The businesswoman also was co-founder of the Black Enterprise Women of Power Summit, which describes itself as "a professional leadership conference designed especially for executive women of color," and is a known as a major networking event.
By Sarah Springer, CNN
(CNN) - Olivia Pope is smart, runs a successful business and is the center of attention when she enters a room.
She’s the kind of woman who magazines say every woman can be, and the type that others love to hate.
There’s just one thing: She is also black.
After a successful first season, viewers know that Pope, the lead character on ABC’s “Scandal,” is African-American.
But they might not realize the significance of her race. FULL POST
Editor's note: In the Security Clearance "Case File" series, CNN national security producers profile key members of the intelligence community. As part of the series, Security Clearance is focusing on the roles women play in the U.S. intelligence community.
By Pam Benson, CNN
(CNN) - You don't really expect to simply fall into the spy business, but for Jeanne Tisinger, that's pretty much how it happened.
She was a business major at George Mason University, looking for some experience in her field while continuing her studies. She joined the college's work-study program and, much to her amazement, her first interview was with the Central Intelligence Agency.
"I was surprised they were even hiring co-op students," she says. "Why would they want a college kid to come into their version of campus? I wasn't sure what they were going to do with me. Then there was, of course, a part of me that was. wow, the mystique of the CIA – what better place to start. It was just kind of a bit of a wide-eyed wonder."
That was nearly three decades ago.
"I'm the classic story of sometimes it's better to be lucky than good," Tisinger says.
She's still with the agency, rising through the ranks to become the CIA's first female chief information officer nearly two years ago. Her job is to oversee the CIA's vital information technology systems and coordinate information-sharing.
Editor's note: Pedro Noguera is a professor at New York University and director of the Metropolitan Center for Urban Education. He is editor of "Unfinished Business: Closing the Achievement Gap in Our Nation's Schools" and author of "The Trouble With Black Boys ... And Other Reflections on Race, Equity and the Future of Public Education."
By Pedro Noguera, Special to CNN
(CNN) - For the past 25 years I have been working as an educator, researcher and policy advocate.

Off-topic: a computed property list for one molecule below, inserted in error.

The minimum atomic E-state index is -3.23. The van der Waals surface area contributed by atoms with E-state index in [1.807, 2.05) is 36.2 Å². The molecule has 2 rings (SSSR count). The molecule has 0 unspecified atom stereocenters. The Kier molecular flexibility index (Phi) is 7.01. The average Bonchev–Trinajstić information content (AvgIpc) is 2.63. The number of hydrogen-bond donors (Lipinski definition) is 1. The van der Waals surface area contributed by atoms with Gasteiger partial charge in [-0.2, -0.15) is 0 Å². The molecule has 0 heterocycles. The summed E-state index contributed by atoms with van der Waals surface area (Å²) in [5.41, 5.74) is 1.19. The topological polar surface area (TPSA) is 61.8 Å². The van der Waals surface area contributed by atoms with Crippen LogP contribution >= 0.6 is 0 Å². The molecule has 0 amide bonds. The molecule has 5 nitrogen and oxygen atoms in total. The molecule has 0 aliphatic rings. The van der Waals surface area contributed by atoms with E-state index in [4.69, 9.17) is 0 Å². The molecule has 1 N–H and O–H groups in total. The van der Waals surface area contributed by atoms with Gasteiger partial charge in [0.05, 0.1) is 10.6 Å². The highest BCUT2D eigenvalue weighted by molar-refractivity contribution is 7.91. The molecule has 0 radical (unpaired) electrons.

I am also the parent of four children who have attended public schools.
In each of these roles I have tried to improve public education and advance the educational rights of children, particularly those who have historically been poorly served.
Given my background, I was pleasantly surprised by Republican presidential candidate Mitt Romney's recent assertion that education was "the civil rights issue of our time".
Romney is only the most recent politician to connect changes in education to civil rights. Similar remarks have been made by President Obama as well.
Typically, the politicians who make such declarations link it to a call for reform.
Romney has chosen to connect his declaration to the issue of choice and vouchers.
The question is: Why does Romney believe that simply by promoting school choice the problems that plague public education in America will go away?
Perhaps Romney is not aware that choice and voucher systems have actually been around for a while, and in the cities that have adopted these policies, the challenges confronting American education have not gone away. FULL POST
By Paul Gittings, for CNN
(CNN) - A century after her childhood inspiration Jim Thorpe won two gold medals at the Stockholm Olympics, synchronized swimmer Mary Killman will be competing in her first Games in London this year.
Like the legendary athlete, Killman comes from a part Native American background in Oklahoma, and is a registered member of Citizen Potawatomi Nation (CPN).
Thorpe, who grew up in the Sac and Fox Nation, was spoken of in hushed tones by her elders.
"I'm very proud of my background," Killman told CNN. Her tribe are proud of her as well, regularly highlighting her achievements in their publications.